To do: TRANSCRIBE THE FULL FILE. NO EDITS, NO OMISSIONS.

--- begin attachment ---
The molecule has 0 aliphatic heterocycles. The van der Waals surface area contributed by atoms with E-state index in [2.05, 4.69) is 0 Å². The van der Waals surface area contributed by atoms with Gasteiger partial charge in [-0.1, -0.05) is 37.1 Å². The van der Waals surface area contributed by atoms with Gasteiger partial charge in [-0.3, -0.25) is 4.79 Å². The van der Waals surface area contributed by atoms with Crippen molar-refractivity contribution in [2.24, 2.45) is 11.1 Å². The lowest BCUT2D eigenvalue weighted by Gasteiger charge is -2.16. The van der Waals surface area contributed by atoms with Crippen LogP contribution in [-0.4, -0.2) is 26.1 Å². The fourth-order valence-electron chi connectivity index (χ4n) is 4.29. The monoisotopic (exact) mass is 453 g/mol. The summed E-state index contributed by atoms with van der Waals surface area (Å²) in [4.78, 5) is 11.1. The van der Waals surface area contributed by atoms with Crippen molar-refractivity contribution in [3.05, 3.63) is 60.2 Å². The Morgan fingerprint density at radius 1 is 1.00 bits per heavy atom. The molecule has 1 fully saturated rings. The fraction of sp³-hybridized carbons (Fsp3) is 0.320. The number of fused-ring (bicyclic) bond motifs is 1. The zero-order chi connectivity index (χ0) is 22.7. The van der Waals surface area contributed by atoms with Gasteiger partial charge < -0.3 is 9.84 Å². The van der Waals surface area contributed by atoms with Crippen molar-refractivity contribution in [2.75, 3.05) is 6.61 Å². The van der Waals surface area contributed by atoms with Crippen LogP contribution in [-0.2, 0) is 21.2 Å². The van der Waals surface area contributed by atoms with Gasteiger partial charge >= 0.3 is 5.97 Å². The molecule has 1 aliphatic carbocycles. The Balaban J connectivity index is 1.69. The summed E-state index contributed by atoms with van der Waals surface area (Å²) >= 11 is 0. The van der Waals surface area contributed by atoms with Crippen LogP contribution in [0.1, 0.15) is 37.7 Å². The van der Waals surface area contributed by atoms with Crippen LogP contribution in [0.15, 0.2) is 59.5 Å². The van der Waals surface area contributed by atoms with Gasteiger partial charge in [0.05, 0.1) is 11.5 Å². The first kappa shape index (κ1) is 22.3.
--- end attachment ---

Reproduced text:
The molecule has 0 aliphatic heterocycles. The van der Waals surface area contributed by atoms with E-state index in [2.05, 4.69) is 0 Å². The van der Waals surface area contributed by atoms with Gasteiger partial charge in [-0.1, -0.05) is 37.1 Å². The van der Waals surface area contributed by atoms with Gasteiger partial charge in [-0.3, -0.25) is 4.79 Å². The van der Waals surface area contributed by atoms with Crippen molar-refractivity contribution in [2.24, 2.45) is 11.1 Å². The lowest BCUT2D eigenvalue weighted by Gasteiger charge is -2.16. The van der Waals surface area contributed by atoms with Crippen LogP contribution in [-0.4, -0.2) is 26.1 Å². The fourth-order valence-electron chi connectivity index (χ4n) is 4.29. The monoisotopic (exact) mass is 453 g/mol. The summed E-state index contributed by atoms with van der Waals surface area (Å²) in [4.78, 5) is 11.1. The van der Waals surface area contributed by atoms with Crippen molar-refractivity contribution in [3.05, 3.63) is 60.2 Å². The Morgan fingerprint density at radius 1 is 1.00 bits per heavy atom. The molecule has 1 fully saturated rings. The fraction of sp³-hybridized carbons (Fsp3) is 0.320. The number of fused-ring (bicyclic) bond motifs is 1. The zero-order chi connectivity index (χ0) is 22.7. The van der Waals surface area contributed by atoms with Gasteiger partial charge < -0.3 is 9.84 Å². The van der Waals surface area contributed by atoms with Crippen molar-refractivity contribution in [2.75, 3.05) is 6.61 Å². The van der Waals surface area contributed by atoms with Crippen LogP contribution in [-0.2, 0) is 21.2 Å². The van der Waals surface area contributed by atoms with Gasteiger partial charge >= 0.3 is 5.97 Å². The molecule has 1 aliphatic carbocycles. The Balaban J connectivity index is 1.69. The summed E-state index contributed by atoms with van der Waals surface area (Å²) >= 11 is 0. The van der Waals surface area contributed by atoms with Crippen LogP contribution in [0.1, 0.15) is 37.7 Å². The van der Waals surface area contributed by atoms with Crippen LogP contribution in [0.15, 0.2) is 59.5 Å². The van der Waals surface area contributed by atoms with Gasteiger partial charge in [0.05, 0.1) is 11.5 Å². The first kappa shape index (κ1) is 22.3.